“This relentless restlessness liberates me,” Björk declares on "Wanderlust” from her 2007 studio album, Volta, which is also the dramatic concluding track of her new Voltaic live CD. “I feel at home whenever the unknown surrounds me.” Volta had been designed, Björk has said, as a journey, with the sound of fog horns and clanging bells linking individual tracks and artists from around the world making guest appearances, including Congolese band Konono No. 1, Malian kora player Toumani Diabaté, pipa virtuoso Wu Man, beat-master Timbaland, Lightning Bolt drummer Brian Chippendale and sublime chanteur Antony Hegarty.
The New York Times called it “a 21st-century assemblage of the computerized and the handmade, the personal and the global.” Voltaic, then, is a remarkable, multi-media document of what happened after the record was completed, a journey of a different sort as the ever-evolving singer assembled her live band, made a collection of typically amazing videos and one-step-ahead remixes, and toured the world for two years, making headline appearances at diverse venues and large festivals, including Glastonbury, Coachella and even Harlem’s Apollo Theatre.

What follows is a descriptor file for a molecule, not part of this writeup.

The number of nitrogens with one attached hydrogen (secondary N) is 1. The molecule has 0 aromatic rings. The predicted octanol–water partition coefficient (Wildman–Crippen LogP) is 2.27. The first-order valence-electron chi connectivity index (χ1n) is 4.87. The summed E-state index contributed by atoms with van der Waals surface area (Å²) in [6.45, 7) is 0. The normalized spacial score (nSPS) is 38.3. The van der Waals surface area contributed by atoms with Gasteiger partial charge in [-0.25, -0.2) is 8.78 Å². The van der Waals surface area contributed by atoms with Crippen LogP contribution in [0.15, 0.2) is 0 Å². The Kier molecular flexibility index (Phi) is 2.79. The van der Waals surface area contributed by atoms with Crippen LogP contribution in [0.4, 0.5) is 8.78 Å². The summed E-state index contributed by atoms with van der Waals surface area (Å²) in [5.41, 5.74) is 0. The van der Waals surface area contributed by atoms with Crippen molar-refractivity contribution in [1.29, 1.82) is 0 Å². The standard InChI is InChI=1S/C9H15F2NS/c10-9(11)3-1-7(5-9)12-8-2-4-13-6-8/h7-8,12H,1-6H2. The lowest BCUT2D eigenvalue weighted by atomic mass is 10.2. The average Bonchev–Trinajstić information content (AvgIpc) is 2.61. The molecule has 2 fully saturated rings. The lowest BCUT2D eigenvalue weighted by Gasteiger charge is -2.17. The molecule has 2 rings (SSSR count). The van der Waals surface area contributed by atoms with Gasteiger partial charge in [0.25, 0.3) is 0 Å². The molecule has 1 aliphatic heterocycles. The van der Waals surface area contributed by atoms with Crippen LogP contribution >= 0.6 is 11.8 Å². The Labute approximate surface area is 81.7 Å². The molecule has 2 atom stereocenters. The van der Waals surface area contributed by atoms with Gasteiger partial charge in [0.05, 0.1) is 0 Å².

She recorded the Voltaic live CD in one take at Olympic Studio in London with her new band, prior to her 2007 Glastonbury appearance, presenting the set she would play on tour – songs from Volta and new arrangements of such older material as “Pagan Poetry,” “All Is Full Of Love” and a thunderous version of “Army Of Me.” It’s a stunning performance, featuring cutting-edge computer technology, an old-school horn section and a female, flag-toting Icelandic choir – “bursting with raw life,” to paraphrase The Independent’s description of Volta.